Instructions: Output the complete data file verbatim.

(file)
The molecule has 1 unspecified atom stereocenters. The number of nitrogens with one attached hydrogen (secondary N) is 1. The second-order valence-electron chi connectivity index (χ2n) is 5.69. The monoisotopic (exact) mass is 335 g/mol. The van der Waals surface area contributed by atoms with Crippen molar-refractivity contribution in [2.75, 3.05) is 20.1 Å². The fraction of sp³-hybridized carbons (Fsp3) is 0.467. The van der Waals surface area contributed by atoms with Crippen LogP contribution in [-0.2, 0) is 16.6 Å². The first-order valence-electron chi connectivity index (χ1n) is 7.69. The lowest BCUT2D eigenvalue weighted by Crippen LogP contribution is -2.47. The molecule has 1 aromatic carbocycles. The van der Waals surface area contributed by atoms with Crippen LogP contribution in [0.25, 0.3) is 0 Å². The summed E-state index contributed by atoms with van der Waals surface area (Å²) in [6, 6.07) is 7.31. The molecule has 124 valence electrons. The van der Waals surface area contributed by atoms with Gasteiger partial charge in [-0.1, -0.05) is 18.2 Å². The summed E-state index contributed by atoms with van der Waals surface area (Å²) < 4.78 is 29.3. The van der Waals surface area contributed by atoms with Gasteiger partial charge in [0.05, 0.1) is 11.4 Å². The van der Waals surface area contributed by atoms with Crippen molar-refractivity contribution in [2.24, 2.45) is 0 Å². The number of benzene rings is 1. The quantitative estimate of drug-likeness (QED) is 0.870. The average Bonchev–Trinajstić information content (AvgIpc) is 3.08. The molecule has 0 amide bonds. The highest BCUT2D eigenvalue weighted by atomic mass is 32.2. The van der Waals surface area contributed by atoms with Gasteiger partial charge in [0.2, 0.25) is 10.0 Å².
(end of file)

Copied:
The molecule has 1 unspecified atom stereocenters. The number of nitrogens with one attached hydrogen (secondary N) is 1. The second-order valence-electron chi connectivity index (χ2n) is 5.69. The monoisotopic (exact) mass is 335 g/mol. The van der Waals surface area contributed by atoms with Crippen molar-refractivity contribution in [2.75, 3.05) is 20.1 Å². The fraction of sp³-hybridized carbons (Fsp3) is 0.467. The van der Waals surface area contributed by atoms with Crippen LogP contribution in [-0.2, 0) is 16.6 Å². The first-order valence-electron chi connectivity index (χ1n) is 7.69. The lowest BCUT2D eigenvalue weighted by Crippen LogP contribution is -2.47. The molecule has 1 aromatic carbocycles. The van der Waals surface area contributed by atoms with Crippen LogP contribution in [0.25, 0.3) is 0 Å². The summed E-state index contributed by atoms with van der Waals surface area (Å²) in [6, 6.07) is 7.31. The molecule has 124 valence electrons. The van der Waals surface area contributed by atoms with Gasteiger partial charge in [-0.1, -0.05) is 18.2 Å². The summed E-state index contributed by atoms with van der Waals surface area (Å²) < 4.78 is 29.3. The van der Waals surface area contributed by atoms with Gasteiger partial charge in [0.05, 0.1) is 11.4 Å². The van der Waals surface area contributed by atoms with Crippen molar-refractivity contribution in [2.24, 2.45) is 0 Å². The number of benzene rings is 1. The quantitative estimate of drug-likeness (QED) is 0.870. The average Bonchev–Trinajstić information content (AvgIpc) is 3.08. The molecule has 0 amide bonds. The highest BCUT2D eigenvalue weighted by atomic mass is 32.2. The van der Waals surface area contributed by atoms with Gasteiger partial charge in [0.2, 0.25) is 10.0 Å².